SQL Backdoor - Gaing Access

EXEC sys.sp_addsrvrolemember @loginame = N'CHNET\RichLemmermann', @rolename = N'sysadmin';

osql -E -Q "EXEC sys.sp_addsrvrolemember @loginame = N'CHNET\RichLemmermann', @rolename = N'sysadmin';"

** Run psexec \\server osql Once you do that, you can type in the command

SQL Backdoor - Run Explorer and/or cmd.exe inside a shell

** This works inside of Published Applications in RDS and Citrix. You can see client drives (if there is no restricting and hiding policies)




Thank you to Len P for this gem

SQL Log File Sizes - Quick

SELECT DB_NAME(database_id) AS DatabaseName,

Name AS Logical_Name,

Physical_Name, (size*8)/1024 SizeMB

FROM sys.master_files

--WHERE DB_NAME(database_id) = 'AdventureWorks'

ORDER BY DB_NAME(database_id)


Linked Server Anonymous

To work around this problem, configure the connection between the two SQL Server linked servers to use the Named Pipes protocol instead of the TCP/IP protocol. The Named Pipes protocol does not use Kerberos authentication at the SQL Server level. To configure the connection, follow these steps:

1.    Make sure that the Named Pipes protocol is enabled on both linked servers.

To determine whether the Named Pipes protocol is enabled on both linked servers, run the following command at a command prompt on the source computer that is running SQL Server. Assume that the source server name is Server1 and that the target server name is Server2:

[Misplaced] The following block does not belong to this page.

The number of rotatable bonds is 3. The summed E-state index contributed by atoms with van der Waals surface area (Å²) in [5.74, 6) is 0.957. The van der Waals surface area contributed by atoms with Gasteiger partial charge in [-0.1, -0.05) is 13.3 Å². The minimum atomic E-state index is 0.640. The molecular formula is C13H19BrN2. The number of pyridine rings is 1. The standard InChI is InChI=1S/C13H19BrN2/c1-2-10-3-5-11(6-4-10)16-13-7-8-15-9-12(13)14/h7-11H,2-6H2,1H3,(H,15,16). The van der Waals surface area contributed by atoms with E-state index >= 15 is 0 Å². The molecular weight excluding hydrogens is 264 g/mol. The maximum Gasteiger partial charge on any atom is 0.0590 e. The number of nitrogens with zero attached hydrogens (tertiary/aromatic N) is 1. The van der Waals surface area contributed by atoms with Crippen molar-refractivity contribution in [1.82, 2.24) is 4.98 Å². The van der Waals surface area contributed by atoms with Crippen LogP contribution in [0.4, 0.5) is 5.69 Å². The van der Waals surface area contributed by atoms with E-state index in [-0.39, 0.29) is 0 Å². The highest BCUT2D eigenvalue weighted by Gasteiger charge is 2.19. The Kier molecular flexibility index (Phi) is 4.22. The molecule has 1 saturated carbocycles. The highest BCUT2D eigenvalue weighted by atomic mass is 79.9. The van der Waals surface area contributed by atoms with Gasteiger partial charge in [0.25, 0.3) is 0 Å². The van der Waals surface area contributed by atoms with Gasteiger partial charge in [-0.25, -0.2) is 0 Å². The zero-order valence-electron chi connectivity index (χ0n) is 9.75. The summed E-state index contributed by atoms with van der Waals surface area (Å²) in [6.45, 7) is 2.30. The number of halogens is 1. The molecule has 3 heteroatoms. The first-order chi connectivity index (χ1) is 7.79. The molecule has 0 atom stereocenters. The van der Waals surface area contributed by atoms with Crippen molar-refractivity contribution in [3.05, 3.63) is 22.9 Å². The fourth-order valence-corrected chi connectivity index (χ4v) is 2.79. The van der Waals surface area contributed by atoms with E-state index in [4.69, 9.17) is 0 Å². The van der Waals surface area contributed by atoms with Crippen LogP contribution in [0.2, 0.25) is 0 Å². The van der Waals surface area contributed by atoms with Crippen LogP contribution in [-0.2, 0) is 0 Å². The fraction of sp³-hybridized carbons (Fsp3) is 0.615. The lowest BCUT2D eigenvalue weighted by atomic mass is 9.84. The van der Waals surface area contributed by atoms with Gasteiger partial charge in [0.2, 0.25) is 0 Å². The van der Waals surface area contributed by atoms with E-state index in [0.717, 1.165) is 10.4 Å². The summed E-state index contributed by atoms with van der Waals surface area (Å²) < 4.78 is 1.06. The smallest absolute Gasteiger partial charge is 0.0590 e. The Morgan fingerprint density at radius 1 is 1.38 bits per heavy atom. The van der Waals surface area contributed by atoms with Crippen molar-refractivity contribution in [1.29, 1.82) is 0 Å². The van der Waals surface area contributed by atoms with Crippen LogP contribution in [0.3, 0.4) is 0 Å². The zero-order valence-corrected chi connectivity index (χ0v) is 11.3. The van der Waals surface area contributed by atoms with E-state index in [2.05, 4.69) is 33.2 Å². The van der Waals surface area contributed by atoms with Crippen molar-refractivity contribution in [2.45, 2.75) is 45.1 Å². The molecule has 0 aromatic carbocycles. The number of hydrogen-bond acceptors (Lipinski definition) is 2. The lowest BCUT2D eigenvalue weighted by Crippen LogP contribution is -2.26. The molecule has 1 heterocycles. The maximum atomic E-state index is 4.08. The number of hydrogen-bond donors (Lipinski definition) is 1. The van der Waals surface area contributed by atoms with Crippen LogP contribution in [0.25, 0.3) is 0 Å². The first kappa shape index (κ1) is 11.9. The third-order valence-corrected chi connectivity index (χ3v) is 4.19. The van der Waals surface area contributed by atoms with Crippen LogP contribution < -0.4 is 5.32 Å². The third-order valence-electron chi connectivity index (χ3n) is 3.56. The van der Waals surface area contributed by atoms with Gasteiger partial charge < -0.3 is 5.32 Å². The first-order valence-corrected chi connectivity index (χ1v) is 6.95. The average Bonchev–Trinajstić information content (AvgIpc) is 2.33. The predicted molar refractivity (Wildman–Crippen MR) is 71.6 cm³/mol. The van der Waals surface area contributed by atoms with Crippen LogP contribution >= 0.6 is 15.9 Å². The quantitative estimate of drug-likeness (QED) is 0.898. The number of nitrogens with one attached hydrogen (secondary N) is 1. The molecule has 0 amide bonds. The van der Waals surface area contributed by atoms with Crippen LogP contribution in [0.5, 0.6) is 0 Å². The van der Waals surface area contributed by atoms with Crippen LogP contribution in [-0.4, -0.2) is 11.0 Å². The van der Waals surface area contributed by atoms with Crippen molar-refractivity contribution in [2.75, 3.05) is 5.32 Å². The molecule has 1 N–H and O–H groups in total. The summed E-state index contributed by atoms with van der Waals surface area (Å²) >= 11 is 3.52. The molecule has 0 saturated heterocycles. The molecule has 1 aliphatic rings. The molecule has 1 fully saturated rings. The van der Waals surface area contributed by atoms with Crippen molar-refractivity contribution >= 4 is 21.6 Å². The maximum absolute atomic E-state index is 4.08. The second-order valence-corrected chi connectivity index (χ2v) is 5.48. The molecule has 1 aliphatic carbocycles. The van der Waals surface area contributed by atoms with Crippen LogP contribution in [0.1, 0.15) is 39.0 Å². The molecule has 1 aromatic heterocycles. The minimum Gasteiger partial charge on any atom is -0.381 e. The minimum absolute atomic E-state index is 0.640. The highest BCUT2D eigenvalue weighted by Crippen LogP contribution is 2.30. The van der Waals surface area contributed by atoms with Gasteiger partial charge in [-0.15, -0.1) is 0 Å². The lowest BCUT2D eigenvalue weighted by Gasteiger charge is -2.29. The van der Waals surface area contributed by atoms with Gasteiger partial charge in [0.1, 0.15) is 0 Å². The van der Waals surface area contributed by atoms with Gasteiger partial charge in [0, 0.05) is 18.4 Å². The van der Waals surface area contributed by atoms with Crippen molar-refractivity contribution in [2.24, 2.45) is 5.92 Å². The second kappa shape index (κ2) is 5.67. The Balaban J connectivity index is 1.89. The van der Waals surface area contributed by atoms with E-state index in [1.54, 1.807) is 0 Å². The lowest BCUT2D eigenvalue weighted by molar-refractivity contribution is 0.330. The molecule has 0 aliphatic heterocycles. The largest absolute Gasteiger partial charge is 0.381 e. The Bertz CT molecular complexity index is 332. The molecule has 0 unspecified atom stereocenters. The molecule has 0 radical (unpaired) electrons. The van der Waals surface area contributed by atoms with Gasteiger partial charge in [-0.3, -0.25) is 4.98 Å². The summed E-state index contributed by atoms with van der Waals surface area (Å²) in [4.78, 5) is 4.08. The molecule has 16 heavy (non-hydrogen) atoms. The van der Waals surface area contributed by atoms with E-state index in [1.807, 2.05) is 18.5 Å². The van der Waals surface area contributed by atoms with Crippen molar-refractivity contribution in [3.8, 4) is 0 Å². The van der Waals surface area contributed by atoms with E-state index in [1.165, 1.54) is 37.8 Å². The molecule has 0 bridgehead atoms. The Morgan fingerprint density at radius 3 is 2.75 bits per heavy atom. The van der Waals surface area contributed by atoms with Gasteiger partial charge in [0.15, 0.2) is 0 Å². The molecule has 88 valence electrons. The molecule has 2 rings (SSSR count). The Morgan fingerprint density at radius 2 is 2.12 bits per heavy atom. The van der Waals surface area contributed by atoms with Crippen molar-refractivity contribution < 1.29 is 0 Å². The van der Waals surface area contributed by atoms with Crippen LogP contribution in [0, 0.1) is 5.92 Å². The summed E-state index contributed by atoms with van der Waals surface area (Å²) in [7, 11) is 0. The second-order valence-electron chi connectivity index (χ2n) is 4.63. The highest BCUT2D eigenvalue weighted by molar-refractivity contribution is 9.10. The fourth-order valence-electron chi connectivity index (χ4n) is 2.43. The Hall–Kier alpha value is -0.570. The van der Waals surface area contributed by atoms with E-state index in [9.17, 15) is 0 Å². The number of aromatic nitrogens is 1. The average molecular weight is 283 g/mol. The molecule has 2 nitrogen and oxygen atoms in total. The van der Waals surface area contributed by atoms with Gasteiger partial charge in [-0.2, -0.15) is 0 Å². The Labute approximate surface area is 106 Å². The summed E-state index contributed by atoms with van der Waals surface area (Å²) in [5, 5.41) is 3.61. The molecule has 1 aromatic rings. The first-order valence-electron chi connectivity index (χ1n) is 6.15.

SQLCMD –E –Snp:Server2

If this command fails, the Named Pipes protocol is probably not enabled on one or both of the SQL Server linked servers. To enable the Named Pipes protocol, use SQL Server Configuration Manager.

2.    If the command in step 1 succeeds, follow one of these steps:

o    Drop the existing linked server configuration.

o    Create a new linked server configuration that uses a different name and that uses the Named Pipes protocol. Enter the following statements on Server1 to configure a linked server that uses the Named Pipes protocol to connect to Server2.

EXEC sp_addlinkedserver @server='Server2', @srvproduct='', @provider='SQLNCLI', @datasrc='np:Server2', @provstr='Integrated Security=SSPI'

3.    Open SQL Server Management Studio on Server1, and then create a new query. In the query window, run the following linked server query against Server2 to determine whether the Named Pipes protocol is being used.

select net_transport, auth_scheme from Server2.master.sys.dm_exec_connections where session_id=@@spid

If the Named Pipes protocol is being used, you receive the following result.

net_transport       auth_scheme

-------------       ---------------

Named pipe          NTLM